Monitoring & Evaluation

Tools to measure performance towards the objectives of the strategy.

Innovation activities are inherently characterised by uncertainty regarding the nature of socio-economic problems they are meant to address, the feasibility and effectiveness of proposed solutions, and the capacity of the actors to find and implement those solutions. In this context, innovation policy, and hence Smart Specialisation, is only sustainable if properly supported by (i) the systematic production of information regarding actual policy developments through monitoring and evaluation, and (i) the revision and adjustment of the policy according to the evidence produced by monitoring and evaluation activities.

Since 2014, Smart Specialisation represents the reference framework for innovation policy in Europe and, therefore, there is a widespread need for monitoring its development and assessing its achievements. Despite the acknowledged role and the rationale of a monitoring and evaluation system for a Smart Specialisation strategy, there is scope for improving those activities, in particular  evaluation. Indeed, evaluation is the “Cinderella” of this policy (Hegyi and Prota, 2021).

This section of the website provides an overview of the work of the S3 Platform as regards to monitoring and evaluation, with special reference to a research project run in 2020 to gain insight on the Smart Specialisation policy experience across the EU in its seventh year of implementation. The S3 Platform has already developed substantial methodological and empirical knowledge regarding monitoring which is presented in a range of supporting materials (policy briefs, reports, articles) and was used to produce training tools. The web page will be updated continuously with novel research and support materials.


A sound Smart Specialisation monitoring system “acts as early warning mechanism signalling critical aspects of policy implementation that provide inputs for S3 evaluation. S3 evaluation is only possible if there exist a clear interventions logic that links ‘ends with means’” (Gianelle et al., 2020). This requires a monitoring system in place that collects and manages accurate, complete and relevant data that drives evidence-based decision making.

While supporting the re-examination or validation of earlier policy decisions and the advancement as regards to strategic objectives, the monitoring framework enables policy makers to take better-informed decisions when determining the impact and effectiveness of a policy program. Hence, in line with the European Commission’s Smart Specialisation Implementation handbook, monitoring the implementation of innovation policies contribute to minimising duplication and fragmentation of efforts, while providing policy evaluators a basis for comparison and benchmarking of policies, and policy makers a basis for preparing for the future policy decisions (Gianelle and Kleibrink, 2015).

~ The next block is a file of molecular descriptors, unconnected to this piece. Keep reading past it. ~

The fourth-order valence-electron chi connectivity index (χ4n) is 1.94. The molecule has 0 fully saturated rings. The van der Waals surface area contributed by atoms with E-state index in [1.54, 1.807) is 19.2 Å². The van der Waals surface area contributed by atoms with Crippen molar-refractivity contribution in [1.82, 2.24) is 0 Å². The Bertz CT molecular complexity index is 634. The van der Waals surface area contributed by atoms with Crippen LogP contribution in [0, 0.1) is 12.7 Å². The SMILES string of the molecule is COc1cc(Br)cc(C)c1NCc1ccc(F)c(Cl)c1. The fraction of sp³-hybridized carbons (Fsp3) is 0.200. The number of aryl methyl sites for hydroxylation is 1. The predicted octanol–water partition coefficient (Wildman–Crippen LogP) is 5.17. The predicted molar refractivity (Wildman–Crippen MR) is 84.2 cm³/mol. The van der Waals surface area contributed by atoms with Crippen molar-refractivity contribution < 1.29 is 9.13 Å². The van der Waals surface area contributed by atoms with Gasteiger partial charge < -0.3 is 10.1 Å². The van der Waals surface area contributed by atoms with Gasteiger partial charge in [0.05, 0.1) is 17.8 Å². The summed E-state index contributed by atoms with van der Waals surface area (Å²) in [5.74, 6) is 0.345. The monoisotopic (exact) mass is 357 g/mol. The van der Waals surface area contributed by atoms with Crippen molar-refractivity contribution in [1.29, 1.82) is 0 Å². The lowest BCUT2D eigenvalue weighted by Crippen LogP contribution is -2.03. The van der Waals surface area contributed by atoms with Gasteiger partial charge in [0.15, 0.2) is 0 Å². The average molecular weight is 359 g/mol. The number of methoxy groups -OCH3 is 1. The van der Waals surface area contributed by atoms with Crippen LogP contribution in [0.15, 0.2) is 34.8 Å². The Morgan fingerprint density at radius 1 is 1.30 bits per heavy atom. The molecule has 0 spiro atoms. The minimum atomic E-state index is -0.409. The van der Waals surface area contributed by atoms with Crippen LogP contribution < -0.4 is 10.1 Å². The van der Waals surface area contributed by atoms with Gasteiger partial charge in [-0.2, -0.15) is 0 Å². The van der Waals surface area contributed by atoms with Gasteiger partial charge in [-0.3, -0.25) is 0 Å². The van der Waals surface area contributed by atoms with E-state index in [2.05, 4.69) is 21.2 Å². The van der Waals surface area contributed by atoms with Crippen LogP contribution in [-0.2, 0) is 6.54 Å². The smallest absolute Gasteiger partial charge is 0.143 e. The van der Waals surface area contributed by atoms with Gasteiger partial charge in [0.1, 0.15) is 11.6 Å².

The JRC has identified the key aims and characteristics of a Smart Specialisation monitoring system and consolidated such knowledge into a Massive Open Online Course (MOOC) Monitoring Smart Specialisation Strategies

MOOC Monitoring Smart Specialisation Strategies
The MOOC is open to anyone interested in monitoring Smart Specialisation Strategies and knowledge-based regional development in particular. Specific audiences are:
  • Civil servants working on regional development at the regional, national and European level
  • Students or researchers interested in regional development, or research and innovation policies.
  • Consultants in regional development or research and innovation policy.

The course is available for free and is organised around five modules, which cover conceptual aspects and provide examples from EU regions, both through videos and through documents.


According to Gianelle et al. (2019), “The ultimate purpose of any evaluation is to produce answers that will be useful and used for improving policy making. For this to happen, however, it is necessary to develop a culture in which policymakers demand evaluation studies not because they have to comply with some administrative requirements, but because they are genuinely interested in, and committed to, learning.” The specific features of Smart Specialisation strategies accentuate the need for exploring new approaches to evaluation (Hegyi and Prota, 2021).

In addition, the usefulness of single evaluations of the effectiveness of individual instruments is highly questionable in this multi-rationales, multi-level, multi-actor policy context. Recognizing the increasing complexity associated with innovation policies makes apparent the need for system-wide evaluation exercises that measure the effectiveness of the overall strategy. This means taking into account changes in behaviour of actors that have not been supported by policy measures included in the strategy, not only changes of behaviour in the target groups of the various interventions, as well as the presence of multiple operating and interacting interventions which create difficulties identifying the effects of one intervention over another (Hegyi and Prota, 2021).

In addition, conceptually the Entrepreneurial Discovery Process has evolved from being an element of the design phase of a smart strategy into a continuous activity. In terms of evaluation methodology, this entails moving from traditional approaches towards participatory approaches in which the focus is on supporting the learning capacity of the system by strengthening feedback loops and improving access to information. Other challenges for evaluation relate to uncertainty in the nature and timing of impacts arising from interventions and to the necessity to pay particular attention to context since economic and innovation systems are different over time and space (Hegyi and Prota, 2021).